New technologies are transforming our lives. Where does morality fit in?
Azim Shariff will be Canada's new research chair in moral psychology at UBC
Between self-driving cars, social media and increasing automation in the workplace, technology is transforming our lives — sometimes in scary ways.
According to one of the 24 Canada 150 Research Chairs, that means morality and ethics need to be part of the conversation.
Azim Shariff will be the Research Chair in Moral Psychology at the University of British Columbia.
He is currently a social psychologist at the University of California, Irvine and once back in Canada, will focus his research on how humans are affected by technology.
He discussed some pressing issues at the intersection of technology and morality with On The Coast host Gloria Macarenko.
You study the interaction between humans and technology. What fascinates you about that topic?
One of the ones I've been focusing on is self-driving cars. This is a new product that is emerging but it's also going to be an ethically contentious one insofar as we are yielding a lot of ethical decisions we make as everyday drivers to algorithms.
When we drive, we elect how we drive in order to mete out risks to the different people on the road. We drive, often times, in ways that are self protective, even if they may endanger others to a greater degree. We might be putting a bicyclist that's next to us at more risk if we were to drive closer to the bicyclist but further from a big truck.
Should a self-driving car preferentially orient risks so it spares the owner at the risk of other lives? Or should it treat all lives equally? And who's going to make that decision?
One of the big stories in the news is to do with social media, personal privacy and political influence. What are your thoughts about how people can navigate the influence of social media?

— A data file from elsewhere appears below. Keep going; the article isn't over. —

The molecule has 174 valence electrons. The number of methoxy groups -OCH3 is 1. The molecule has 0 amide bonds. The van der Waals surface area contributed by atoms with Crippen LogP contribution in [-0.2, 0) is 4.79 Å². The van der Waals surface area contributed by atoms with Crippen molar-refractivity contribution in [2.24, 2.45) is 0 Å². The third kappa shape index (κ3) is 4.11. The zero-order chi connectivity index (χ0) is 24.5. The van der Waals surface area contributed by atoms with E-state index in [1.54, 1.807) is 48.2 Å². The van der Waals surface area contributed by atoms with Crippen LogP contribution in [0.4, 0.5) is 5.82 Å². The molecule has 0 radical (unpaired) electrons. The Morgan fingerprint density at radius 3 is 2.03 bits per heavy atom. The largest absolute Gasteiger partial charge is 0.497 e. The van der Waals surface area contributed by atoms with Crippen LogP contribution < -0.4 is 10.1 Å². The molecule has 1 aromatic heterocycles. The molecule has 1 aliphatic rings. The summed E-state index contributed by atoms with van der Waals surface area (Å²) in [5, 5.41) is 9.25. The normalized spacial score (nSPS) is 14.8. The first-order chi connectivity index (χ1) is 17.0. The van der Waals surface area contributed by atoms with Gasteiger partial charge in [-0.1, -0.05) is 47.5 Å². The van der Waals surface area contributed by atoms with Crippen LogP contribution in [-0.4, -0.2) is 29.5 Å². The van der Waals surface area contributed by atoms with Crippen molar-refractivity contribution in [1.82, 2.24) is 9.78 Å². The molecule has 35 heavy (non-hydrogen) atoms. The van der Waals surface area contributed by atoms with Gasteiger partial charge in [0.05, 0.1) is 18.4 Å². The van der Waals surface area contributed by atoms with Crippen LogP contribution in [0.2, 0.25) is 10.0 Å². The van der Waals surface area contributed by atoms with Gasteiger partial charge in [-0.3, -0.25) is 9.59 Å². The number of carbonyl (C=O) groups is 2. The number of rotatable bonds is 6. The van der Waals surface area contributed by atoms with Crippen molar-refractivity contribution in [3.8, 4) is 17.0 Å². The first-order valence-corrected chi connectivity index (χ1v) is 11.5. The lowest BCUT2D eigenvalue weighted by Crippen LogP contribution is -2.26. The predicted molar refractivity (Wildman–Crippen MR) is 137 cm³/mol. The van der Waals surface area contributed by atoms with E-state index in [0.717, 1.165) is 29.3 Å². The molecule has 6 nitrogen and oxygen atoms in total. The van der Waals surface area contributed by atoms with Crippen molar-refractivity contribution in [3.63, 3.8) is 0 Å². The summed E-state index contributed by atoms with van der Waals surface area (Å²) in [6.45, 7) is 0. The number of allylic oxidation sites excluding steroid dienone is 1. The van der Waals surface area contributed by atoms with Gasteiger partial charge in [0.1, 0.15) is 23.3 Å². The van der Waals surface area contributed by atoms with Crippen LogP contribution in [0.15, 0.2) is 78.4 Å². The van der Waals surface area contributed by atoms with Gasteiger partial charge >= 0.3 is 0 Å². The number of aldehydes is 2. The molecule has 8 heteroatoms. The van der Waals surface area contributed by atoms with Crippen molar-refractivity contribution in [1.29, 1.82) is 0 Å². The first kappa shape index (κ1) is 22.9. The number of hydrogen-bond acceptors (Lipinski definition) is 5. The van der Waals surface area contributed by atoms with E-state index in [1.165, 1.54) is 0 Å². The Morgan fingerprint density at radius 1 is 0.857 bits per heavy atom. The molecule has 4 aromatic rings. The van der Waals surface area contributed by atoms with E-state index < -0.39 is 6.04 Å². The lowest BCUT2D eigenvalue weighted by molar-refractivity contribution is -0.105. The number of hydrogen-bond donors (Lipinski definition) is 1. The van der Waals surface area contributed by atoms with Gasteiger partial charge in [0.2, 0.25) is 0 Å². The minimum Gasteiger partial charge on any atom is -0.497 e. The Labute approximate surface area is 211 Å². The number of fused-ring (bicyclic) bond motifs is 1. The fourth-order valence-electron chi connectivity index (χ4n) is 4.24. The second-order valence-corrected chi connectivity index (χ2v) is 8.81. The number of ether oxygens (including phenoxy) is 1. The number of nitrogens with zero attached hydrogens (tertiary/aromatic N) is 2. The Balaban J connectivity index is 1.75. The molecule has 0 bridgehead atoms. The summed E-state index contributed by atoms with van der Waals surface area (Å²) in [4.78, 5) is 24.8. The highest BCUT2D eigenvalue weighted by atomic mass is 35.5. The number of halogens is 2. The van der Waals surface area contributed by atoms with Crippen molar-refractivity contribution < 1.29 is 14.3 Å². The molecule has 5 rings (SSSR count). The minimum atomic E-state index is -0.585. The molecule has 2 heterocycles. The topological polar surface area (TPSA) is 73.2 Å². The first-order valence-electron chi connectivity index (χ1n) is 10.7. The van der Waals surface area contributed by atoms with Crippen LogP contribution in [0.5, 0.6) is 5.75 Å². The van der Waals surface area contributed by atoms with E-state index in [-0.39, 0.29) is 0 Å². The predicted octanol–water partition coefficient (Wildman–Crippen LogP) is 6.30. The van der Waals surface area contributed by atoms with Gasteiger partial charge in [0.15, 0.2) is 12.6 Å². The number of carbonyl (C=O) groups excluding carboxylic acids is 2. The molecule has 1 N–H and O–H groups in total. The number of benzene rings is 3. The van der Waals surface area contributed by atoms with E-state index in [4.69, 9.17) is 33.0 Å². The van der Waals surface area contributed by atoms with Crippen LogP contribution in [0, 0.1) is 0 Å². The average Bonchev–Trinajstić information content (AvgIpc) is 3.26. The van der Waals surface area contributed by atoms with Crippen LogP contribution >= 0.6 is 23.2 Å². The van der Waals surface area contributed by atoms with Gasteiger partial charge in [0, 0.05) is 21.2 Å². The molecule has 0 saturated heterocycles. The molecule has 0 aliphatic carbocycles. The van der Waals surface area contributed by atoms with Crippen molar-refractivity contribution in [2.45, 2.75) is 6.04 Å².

It seems like there's been a process gathering steam, really in the last couple of months, in which we're, as a society, getting increasingly suspicious about the new technologies that are emerging, whether they be self-driving cars with the recent crash in Arizona, be they the Cambidge Analytica stuff, be they concerns about children and their consumption of social media.
We might be seeing a moment here where we become increasingly suspicious of technology because of assumptions about psychological issues that we don't quite know the answers to.
How can regulators keep up with advancements in technology?
This is the Canadian in me speaking: I think the regulators have a large role to play.
Speaking specifically about self-driving cars, it seems like one of those opportune situations where government regulation is called for. Americans seem to be very reticent to see government regulating the ethics of self-driving cars. We have data on that at least.
This interview has been condensed and edited for length and clarity. Listen to the full interview here:
With files from CBC Radio One's On The Coast